For power distribution, a powerpole hub with cables to the requisite components to juice them also sits next to the PC. In the end, you have just 2 cables dangling down from the scope: a short USB cable to the mount control box, and a 12V DC power main from your power supply up to the powerpole distribution hub. Using the CP4's wireless, you can even eliminate the USB cable, leaving you with a single 12V DC cable coming off the top.

I've ran with that for a few years, but now I'm further simplifying things. The top of my 130GTX is hairy. Powerpole hub, USB hub, NUC Mini-PC, Starlight FocusBoss controller, and a 2-channel dew controller, all stuck to the 14" losmandy D-plate with 3M Dual-Lock. I'm currently renovating this mess and replacing all of it with a Ultimate Power Box v2 from Pegasus Astro. 6-port USB hub, 6 12V outputs (1 is variable voltage from 3V to 12V), a stepper motor focuser controller (works with the HSM35), and 3-channel dew controller... in just 1 box. The 12V outputs are controlled via ASCOM switches, as are the dew controller outputs. The USB ports can have their power cycled on and off, and it also has a temperature and humidity probe that can be set to control the dew controller, and its data is available via ASCOM as well.

Here's a photo. All the boxes on top of the 130 GTX will be replaced by that single blue box:
https://i.imgur.com/10n3qXr.jpg

As for running the mini-PC on the mount, it has its advantages. You don't need to stress over expensive and balky USB extension cables, or deal with the occasional gremlins that crop up with that punt their traffic over them. It completely eliminates the waterfall of cables coming off or going through your mount and all the critical traffic goes short distances. I use remote desktop to access the mini PC from any of my Macs, Windows PC, iPad, or a Dell tablet PC that I have, and it works seamlessly. I highly suggest RDP over TeamViewer or VNC due to how RDP works. You just need either Windows Pro or use a script that is available on the interwebs to unlock the RDP service on the mini PC if you don't run Windows Pro.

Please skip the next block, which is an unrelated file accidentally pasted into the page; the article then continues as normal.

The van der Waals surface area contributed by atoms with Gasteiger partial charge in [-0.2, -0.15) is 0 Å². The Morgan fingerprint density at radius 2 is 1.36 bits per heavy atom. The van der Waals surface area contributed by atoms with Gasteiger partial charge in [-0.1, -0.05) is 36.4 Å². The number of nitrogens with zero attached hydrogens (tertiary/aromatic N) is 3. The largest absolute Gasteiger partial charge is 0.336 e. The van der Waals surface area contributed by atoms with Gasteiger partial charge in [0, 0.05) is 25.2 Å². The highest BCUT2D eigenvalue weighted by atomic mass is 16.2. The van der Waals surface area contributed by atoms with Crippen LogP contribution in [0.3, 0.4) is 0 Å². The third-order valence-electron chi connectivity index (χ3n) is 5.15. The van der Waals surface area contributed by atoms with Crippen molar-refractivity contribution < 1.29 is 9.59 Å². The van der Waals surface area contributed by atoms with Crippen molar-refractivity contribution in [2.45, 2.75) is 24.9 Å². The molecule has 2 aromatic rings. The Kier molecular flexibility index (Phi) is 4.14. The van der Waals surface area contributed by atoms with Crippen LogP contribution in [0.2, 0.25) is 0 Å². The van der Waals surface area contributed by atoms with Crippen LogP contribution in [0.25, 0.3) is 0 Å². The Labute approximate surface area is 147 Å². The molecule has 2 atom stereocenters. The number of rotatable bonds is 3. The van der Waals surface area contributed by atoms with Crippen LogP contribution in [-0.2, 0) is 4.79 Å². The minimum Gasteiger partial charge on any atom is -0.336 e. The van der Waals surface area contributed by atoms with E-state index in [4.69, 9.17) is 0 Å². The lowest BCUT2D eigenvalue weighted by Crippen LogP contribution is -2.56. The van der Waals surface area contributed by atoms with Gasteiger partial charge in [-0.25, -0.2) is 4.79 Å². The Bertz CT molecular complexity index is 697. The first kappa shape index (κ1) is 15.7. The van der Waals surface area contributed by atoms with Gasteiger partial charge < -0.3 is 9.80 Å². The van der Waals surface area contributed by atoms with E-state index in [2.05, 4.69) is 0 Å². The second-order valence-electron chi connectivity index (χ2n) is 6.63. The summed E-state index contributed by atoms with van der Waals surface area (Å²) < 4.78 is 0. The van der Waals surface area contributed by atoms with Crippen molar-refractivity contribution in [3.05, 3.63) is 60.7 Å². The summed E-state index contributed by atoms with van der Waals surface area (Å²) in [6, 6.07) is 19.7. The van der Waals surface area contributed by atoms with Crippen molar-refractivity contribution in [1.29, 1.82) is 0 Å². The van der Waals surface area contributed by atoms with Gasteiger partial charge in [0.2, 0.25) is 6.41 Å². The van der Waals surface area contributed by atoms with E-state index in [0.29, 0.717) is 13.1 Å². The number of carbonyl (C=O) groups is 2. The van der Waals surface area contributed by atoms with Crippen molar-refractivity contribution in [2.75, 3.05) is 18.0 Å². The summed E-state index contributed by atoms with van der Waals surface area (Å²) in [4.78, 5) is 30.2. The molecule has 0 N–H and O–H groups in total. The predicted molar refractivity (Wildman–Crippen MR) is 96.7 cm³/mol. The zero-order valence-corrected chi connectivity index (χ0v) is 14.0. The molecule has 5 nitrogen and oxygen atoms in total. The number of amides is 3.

With the mini PC on your wired or wireless network, you can access it from anywhere in your house... no need to camp out in the observatory or hunch over a laptop in the cold. For getting data off of the mini PC, you just share out the folder where all your images get deposited and copy them over to your processing PC like you would with any network-connected drive.

/dale




Edward Beshore
 

Dale

Well you made my day!

 I am getting my AP1200/155EDF out of mothballs after 18 years and revamping the camera, mount, focuser control. One of the bugaboos from 2000 was the cabling mess getting everything over to my 486 running Win2K. Now I am going with INDI/Raspberry Pi and already things were looking up with the ability to put the PC directly on the side of the telescope. The Ultimate Power Box finishes off the problem completely. Running wireless to the computer and the upgraded AP1200 with the CP4 control box I should be able to keep the cable coming off the tube to the single power cable.

Thanks for chiming in on this topic

Ed Beshore


Dale Ghent
 

On Sep 19, 2020, at 9:20 AM, Seb@stro <sebastiendore1@hotmail.com> wrote:

Hello Dale,

I’m also a mobile imager and agree the on-mount mini-PC should relieve a lot of the cable management burden while setting up / tearing down. I do not have any yet (besides a raspberry pi project I’m working on that will definitely not work below freezing temp next winter - I’m at 47 deg latitude and much of the 6-month winter season here is between -15 and -25C) so I was wondering if yours is an industrial type of mini-PC and if so what model it is.